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Starring Christian Bale, Cate Blanchett – who looks set for a busy Berlin – and Natalie Portman, and sold by Glen Basner’s FilmNation, “Knight of Cups,” described as a story of celebrity and excess, will world premiere at Berlin, where Malick won a Golden Bear in 1999 for “The Thin Red Line,” which was also nominated for seven Academy Awards. Sarah Green and Nicolas Gonda produce.
It’s important to me to keep my original group of British and Irish-born creative people close to me wherever I work, whether it’s my producers, cinematographers, or indeed Michael Fassbender. They are instrumental to what I do, they’re not going to change.
Examined individually, Blank’s films are rich, detailed and engrossing portraits of people living within an increasingly rare milieu of American regionalism. But taken together, his films turn into a tapestry that collectively represents a beautifully unconventional philosophy of life.
At no point in Rhapsody in August is any historical or political explanation for the Nagasaki explosion offered, much less refuted, apart from “war”. While it’s been argued against the film that this omission coincides with the gaping deletions on this subject found in school textbooks in Japan — deletions that I suspect are worse but still not radically different from those found in U.S. textbooks — I think it can also be argued that historical finger-pointing about the bomb is irrelevant to Kurosawa’s purposes.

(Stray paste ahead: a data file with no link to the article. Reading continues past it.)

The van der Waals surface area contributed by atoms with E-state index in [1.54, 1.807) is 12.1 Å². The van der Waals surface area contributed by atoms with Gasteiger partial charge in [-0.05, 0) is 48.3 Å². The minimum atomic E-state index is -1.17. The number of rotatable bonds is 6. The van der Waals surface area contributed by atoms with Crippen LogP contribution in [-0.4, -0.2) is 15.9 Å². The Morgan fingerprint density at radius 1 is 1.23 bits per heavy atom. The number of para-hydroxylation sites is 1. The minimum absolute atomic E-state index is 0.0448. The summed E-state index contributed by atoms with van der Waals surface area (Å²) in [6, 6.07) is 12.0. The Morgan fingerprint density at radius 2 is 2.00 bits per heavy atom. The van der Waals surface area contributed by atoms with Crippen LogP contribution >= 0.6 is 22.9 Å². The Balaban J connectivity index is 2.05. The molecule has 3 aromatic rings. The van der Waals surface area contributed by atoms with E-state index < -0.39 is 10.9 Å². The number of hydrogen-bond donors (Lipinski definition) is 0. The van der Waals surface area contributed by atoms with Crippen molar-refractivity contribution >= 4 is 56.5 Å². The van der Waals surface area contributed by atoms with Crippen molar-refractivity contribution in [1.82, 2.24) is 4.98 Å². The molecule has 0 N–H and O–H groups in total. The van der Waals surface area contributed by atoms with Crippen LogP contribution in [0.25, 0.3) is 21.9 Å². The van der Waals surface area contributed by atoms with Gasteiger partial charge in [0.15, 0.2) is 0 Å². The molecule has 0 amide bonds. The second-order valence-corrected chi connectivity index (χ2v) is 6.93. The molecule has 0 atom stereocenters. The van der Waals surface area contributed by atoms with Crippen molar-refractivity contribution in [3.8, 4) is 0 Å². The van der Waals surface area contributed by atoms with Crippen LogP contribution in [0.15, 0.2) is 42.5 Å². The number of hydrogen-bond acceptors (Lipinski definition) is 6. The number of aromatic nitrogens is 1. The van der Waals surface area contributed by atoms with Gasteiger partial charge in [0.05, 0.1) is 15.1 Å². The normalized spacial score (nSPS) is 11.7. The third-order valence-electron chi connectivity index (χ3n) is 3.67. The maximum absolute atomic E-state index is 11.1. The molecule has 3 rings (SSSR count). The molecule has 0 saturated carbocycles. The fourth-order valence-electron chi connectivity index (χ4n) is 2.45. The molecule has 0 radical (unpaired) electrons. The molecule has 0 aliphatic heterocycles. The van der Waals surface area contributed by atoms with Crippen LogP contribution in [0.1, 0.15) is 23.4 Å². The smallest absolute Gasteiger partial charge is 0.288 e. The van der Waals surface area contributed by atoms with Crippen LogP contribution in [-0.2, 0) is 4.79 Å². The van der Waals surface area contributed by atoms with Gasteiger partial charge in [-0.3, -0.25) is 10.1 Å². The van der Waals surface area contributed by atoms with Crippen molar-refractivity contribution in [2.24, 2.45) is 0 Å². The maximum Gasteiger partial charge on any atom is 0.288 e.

…the individual setpieces are often giddy good fun, midway between Monty Python sketches and a longer-form story; Gilliam was still learning how to streamline here, and while some bits stand out more than others, Time Bandits feels more of a single piece than his pure Python films, Monty Python And The Holy Grail and The Meaning Of Life. Gilliam and his designers capture a range of striking isolated images: the angry floating face of God, demanding His map back; a series of giant cages dangling in darkness above an endless black abyss; a giant huge enough to stomp houses flat, and wear a mid-sized schooner as a hat. And Gilliam wraps up with one of his signature bleak, offbeat endings, one designed to cut through the film’s junkyard aesthetic and bring home the fundamental insanity of a universe built to order by rambunctious thieves at the behest of a dotty old man with no particular interest in human life.
Dassin’s take on noir was concerned with far more than shadows, often fully embodying the notion of people trying to go straight and give up their life of crime but who are too far along the road they’ve traveled to turn back. As I’ve encountered them, I’ve had an almost irrational desire to reach into the screen and save his characters, protecting them from the world that has finally said, “Enough.”
The premise of the book is intriguing, and it could perhaps be best described as a commentary track in the written form. Pepperman moves through the film, scene by scene, explaining what is happening and what techniques Kurosawa has used to tell the story. The discussion covers both the technical aspects of filmmaking as well as story techniques and takes altogether 160 pages, plus various forewords, appendices and a pretty good index.
I’m guessing you’ve revisited the film a few times now for the Blu-Ray?
Yes, I did. I was in New York while they were doing color timing and correction. We weren’t able to locate the original soundtracks of the sound elements, but they did the best possible polish they could do on what we had. It was a great process. Everyone involved was so engaged and cared so much.
What I have noticed is that it is very sweet to receive this award but when I see the nominees here, I feel there are not enough women, she said. I think more women should be included. I know a lot of very good female directors and women editors and I would like them be more represented and helped by the European film academy.
NOW AVAILABLE TO STREAM
- George Nichol’s David Copperfield (1911)
- William Beaudine’s Sparrows (1926)
- The Thanhouser Studio and the Birth of American Cinema